Leaders who want to push their companies beyond the status quo, however, must do more than simply manage the waves of disruption. In today’s landscape those waves—rapidly evolving technology, turbulent politics, changing consumer expectations, the redefinition of the social contract and a winner-take-most economy—are relentless. And incremental growth is not enough.

Commitment to a Cause

Once defined, a leader’s intent has to navigate all forms of challenges, interruptions and even obstacles. For example, when U.S. President Donald Trump announced his intention to withdraw the United States from the Paris climate agreement and pledged to revive the coal industry, Mr. Akins’ intent did not change.

History is filled with examples of transformational corporate leaders who held fast to their vision. Boeing CEO Bill Allen pushed the airline giant to expand beyond warplanes. Former Kimberly-Clark CEO Darwin Smith turned a company focused on paper into a sprawling consumer products giant.

How did they make sure that intent became reality? They clearly defined their intent and stood strong, when the quarterly results were not there, and the naysayers raised their voices. Their stand remained the same. It was bigger than the circumstance. This commitment held fast over time creates an authenticity and purpose that moves people into alignment and action.

The 20th century philosopher Martin Heidegger said the height of inauthenticity was to consider one’s life in parts, as if one was a different person at work than at home, different in the boardroom than in the breakroom. If a leader’s vision is authentic and consistent—the same in the boardroom as when walking the factory floor—he or she can build solid trust with people.

It is a skill that is all the more vital in times of transformation. Change can be threatening for people. Employees will often comment that the new direction is not clear or that the executive team must know more than they are saying. There is much work to be done here. According to Edelman’s 2018 Global Trust Barometer, less than half of those surveyed said they view CEOs as very credible. A transformational leader defies those numbers. Their employees know who they are following and why they are following.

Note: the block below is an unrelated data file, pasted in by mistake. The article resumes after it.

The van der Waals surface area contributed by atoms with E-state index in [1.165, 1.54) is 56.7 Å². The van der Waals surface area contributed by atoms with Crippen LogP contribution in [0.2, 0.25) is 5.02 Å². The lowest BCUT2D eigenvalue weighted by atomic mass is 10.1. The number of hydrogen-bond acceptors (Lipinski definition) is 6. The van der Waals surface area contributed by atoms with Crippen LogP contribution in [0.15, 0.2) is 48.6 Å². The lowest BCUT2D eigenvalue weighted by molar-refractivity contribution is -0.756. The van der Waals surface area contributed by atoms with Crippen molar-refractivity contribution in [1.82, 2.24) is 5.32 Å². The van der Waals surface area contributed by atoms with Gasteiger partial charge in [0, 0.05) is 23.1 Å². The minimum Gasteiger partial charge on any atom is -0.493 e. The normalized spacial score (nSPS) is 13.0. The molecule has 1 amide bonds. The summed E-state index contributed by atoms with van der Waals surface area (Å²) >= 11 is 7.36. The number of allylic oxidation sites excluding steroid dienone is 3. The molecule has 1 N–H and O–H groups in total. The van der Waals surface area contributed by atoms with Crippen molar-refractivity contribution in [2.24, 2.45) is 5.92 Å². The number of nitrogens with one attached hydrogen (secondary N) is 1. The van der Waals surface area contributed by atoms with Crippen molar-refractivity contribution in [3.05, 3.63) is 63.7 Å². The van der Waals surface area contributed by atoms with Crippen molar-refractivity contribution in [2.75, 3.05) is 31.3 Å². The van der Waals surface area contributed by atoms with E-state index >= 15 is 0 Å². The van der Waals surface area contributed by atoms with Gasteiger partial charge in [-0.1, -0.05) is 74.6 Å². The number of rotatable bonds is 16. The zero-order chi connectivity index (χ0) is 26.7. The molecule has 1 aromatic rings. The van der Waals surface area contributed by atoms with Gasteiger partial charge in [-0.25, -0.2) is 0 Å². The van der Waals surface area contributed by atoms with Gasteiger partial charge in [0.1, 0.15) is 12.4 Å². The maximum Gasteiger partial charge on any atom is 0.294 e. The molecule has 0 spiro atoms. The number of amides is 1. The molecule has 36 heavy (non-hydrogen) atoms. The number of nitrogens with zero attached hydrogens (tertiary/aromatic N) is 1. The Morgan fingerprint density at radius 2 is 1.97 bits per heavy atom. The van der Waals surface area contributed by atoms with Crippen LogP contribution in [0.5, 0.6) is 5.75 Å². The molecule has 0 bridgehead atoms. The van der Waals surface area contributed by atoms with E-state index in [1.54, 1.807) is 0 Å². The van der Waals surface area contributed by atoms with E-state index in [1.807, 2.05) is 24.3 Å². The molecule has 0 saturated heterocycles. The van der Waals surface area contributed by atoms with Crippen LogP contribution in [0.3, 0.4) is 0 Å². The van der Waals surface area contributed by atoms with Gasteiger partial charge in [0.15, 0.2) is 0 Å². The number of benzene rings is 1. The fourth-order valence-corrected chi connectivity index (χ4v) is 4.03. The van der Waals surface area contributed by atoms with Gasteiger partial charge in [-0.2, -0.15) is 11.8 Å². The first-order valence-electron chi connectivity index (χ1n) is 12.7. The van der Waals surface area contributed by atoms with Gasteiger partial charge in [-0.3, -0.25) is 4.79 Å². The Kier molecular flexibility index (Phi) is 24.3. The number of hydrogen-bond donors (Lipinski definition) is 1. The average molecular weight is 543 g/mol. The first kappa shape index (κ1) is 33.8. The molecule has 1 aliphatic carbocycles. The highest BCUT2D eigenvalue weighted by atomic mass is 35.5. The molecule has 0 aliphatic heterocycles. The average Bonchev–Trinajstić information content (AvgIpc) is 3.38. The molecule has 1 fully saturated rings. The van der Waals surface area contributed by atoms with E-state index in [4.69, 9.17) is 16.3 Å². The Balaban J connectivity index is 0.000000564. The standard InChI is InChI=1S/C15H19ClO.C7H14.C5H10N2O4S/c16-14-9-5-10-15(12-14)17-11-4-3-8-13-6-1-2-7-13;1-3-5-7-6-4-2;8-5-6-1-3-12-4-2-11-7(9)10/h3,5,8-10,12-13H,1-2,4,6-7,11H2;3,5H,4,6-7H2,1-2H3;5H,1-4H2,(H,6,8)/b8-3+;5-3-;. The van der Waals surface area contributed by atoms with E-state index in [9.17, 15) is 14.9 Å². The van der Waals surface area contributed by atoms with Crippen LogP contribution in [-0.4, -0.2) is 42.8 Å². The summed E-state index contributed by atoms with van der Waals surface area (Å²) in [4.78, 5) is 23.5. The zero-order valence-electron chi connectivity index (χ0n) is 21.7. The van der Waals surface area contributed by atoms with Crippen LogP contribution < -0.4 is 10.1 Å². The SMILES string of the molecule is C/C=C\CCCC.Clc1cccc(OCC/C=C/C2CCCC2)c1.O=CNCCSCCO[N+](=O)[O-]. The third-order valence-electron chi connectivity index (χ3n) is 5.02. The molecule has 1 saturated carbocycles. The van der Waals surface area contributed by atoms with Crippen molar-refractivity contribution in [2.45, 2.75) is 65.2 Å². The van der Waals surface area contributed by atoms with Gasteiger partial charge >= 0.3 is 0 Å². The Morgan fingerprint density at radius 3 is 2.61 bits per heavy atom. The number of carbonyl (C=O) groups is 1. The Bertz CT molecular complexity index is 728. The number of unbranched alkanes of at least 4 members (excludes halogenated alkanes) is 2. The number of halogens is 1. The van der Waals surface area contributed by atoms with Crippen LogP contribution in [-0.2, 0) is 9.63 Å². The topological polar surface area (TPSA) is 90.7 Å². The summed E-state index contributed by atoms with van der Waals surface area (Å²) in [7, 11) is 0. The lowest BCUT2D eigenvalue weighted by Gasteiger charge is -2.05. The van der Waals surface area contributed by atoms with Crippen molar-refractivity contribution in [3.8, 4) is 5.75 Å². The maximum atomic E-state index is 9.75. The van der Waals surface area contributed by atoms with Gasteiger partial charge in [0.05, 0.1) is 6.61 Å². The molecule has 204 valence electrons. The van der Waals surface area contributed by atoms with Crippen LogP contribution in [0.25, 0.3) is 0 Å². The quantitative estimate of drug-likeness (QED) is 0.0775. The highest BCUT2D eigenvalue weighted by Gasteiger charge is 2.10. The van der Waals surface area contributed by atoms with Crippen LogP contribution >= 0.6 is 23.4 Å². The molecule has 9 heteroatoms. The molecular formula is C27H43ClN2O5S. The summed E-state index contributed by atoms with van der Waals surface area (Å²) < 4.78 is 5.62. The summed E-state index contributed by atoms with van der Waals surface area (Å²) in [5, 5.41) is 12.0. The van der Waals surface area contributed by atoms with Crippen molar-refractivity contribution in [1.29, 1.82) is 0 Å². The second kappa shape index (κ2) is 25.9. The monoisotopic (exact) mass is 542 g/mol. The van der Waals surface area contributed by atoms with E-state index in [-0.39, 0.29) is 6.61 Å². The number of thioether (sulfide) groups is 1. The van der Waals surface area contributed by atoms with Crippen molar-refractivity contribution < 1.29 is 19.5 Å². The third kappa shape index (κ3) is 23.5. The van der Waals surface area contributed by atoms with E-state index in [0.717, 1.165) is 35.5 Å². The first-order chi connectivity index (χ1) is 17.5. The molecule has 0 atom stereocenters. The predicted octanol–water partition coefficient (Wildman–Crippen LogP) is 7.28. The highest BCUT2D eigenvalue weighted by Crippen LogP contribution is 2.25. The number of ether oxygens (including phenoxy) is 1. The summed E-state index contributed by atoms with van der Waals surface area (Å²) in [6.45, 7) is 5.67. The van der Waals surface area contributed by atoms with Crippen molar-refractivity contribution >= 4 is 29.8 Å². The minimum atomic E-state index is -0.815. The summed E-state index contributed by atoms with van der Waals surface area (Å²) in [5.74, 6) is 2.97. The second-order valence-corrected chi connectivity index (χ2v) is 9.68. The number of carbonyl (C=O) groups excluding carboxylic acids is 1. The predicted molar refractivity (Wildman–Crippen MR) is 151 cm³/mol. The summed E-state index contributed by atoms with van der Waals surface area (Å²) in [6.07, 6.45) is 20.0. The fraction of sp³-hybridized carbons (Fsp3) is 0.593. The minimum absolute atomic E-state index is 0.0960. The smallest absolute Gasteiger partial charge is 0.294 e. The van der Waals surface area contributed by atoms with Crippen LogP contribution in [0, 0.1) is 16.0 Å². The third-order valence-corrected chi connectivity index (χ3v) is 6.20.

Inspiring the Troops

But generating a following does not translate into action or execution. Transformational leaders achieve disruption not only from their ability to articulate a new future but from inspiring others to commit themselves to that vision. It is in the actions taken by the people who are the enterprise—and only actions taken, not commitment or intent—that give a transformation initiative a life and build momentum.

Shortsighted leaders often fail to take the opinions of others into consideration. Instead, they focus their attention on strategy and execution rather than with what their people are feeling when they are asked to embrace and help drive a transformation. But resistance, in this case, is not futile. Instead it can and will derail even the best strategy.

It is an issue Prudential is currently trying to navigate. The Singapore arm of the U.K.-based insurer is currently undergoing a major digital transformation. But according to The Straits Times, the process has hit a roadblock in the form of employee opposition. The newspaper reports that 350 unhappy leaders at the company sent a formal petition in June to the company’s Asia headquarters, as well as its London office, to protest the selling of popular products and savings plans online, as well as selling through agents who earn commissions from them. Prudential’s Singapore CEO Wilf Blackburn says the organization is open to the feedback, adding that employees are encouraged to speak up.